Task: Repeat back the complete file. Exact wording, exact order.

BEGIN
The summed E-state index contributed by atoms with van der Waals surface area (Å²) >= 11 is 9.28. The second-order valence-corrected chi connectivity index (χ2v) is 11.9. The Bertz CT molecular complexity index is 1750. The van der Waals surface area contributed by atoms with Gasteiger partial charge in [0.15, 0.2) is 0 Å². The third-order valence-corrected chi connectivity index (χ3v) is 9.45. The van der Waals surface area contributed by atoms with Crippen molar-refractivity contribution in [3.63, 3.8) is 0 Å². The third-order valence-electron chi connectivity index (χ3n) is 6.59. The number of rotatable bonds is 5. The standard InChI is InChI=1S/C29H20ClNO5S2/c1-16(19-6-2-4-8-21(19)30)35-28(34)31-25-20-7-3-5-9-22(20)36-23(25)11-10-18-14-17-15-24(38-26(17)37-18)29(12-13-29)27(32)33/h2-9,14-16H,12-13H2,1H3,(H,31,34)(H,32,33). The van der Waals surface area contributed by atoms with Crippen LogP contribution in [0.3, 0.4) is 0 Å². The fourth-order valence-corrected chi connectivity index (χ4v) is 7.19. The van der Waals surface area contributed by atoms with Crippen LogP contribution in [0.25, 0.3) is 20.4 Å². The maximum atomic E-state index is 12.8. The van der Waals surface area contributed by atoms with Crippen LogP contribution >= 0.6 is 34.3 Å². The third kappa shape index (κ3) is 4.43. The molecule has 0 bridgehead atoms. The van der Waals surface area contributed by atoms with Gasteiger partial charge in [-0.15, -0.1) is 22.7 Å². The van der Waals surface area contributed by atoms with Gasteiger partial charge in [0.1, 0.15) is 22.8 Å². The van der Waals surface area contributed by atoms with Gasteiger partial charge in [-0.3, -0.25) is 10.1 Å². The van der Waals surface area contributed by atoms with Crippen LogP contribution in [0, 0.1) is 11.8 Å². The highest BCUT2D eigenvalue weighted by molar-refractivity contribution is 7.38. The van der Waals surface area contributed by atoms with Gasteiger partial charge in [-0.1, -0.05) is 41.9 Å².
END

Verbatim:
The summed E-state index contributed by atoms with van der Waals surface area (Å²) >= 11 is 9.28. The second-order valence-corrected chi connectivity index (χ2v) is 11.9. The Bertz CT molecular complexity index is 1750. The van der Waals surface area contributed by atoms with Gasteiger partial charge in [0.15, 0.2) is 0 Å². The third-order valence-corrected chi connectivity index (χ3v) is 9.45. The van der Waals surface area contributed by atoms with Crippen molar-refractivity contribution in [3.63, 3.8) is 0 Å². The third-order valence-electron chi connectivity index (χ3n) is 6.59. The number of rotatable bonds is 5. The standard InChI is InChI=1S/C29H20ClNO5S2/c1-16(19-6-2-4-8-21(19)30)35-28(34)31-25-20-7-3-5-9-22(20)36-23(25)11-10-18-14-17-15-24(38-26(17)37-18)29(12-13-29)27(32)33/h2-9,14-16H,12-13H2,1H3,(H,31,34)(H,32,33). The van der Waals surface area contributed by atoms with Crippen LogP contribution in [0.3, 0.4) is 0 Å². The fourth-order valence-corrected chi connectivity index (χ4v) is 7.19. The van der Waals surface area contributed by atoms with Crippen LogP contribution in [0.25, 0.3) is 20.4 Å². The maximum atomic E-state index is 12.8. The van der Waals surface area contributed by atoms with Crippen LogP contribution >= 0.6 is 34.3 Å². The third kappa shape index (κ3) is 4.43. The molecule has 0 bridgehead atoms. The van der Waals surface area contributed by atoms with Gasteiger partial charge in [-0.15, -0.1) is 22.7 Å². The van der Waals surface area contributed by atoms with Gasteiger partial charge in [0.1, 0.15) is 22.8 Å². The van der Waals surface area contributed by atoms with Gasteiger partial charge in [-0.3, -0.25) is 10.1 Å². The van der Waals surface area contributed by atoms with Crippen LogP contribution in [0, 0.1) is 11.8 Å². The highest BCUT2D eigenvalue weighted by molar-refractivity contribution is 7.38. The van der Waals surface area contributed by atoms with Gasteiger partial charge in [-0.1, -0.05) is 41.9 Å².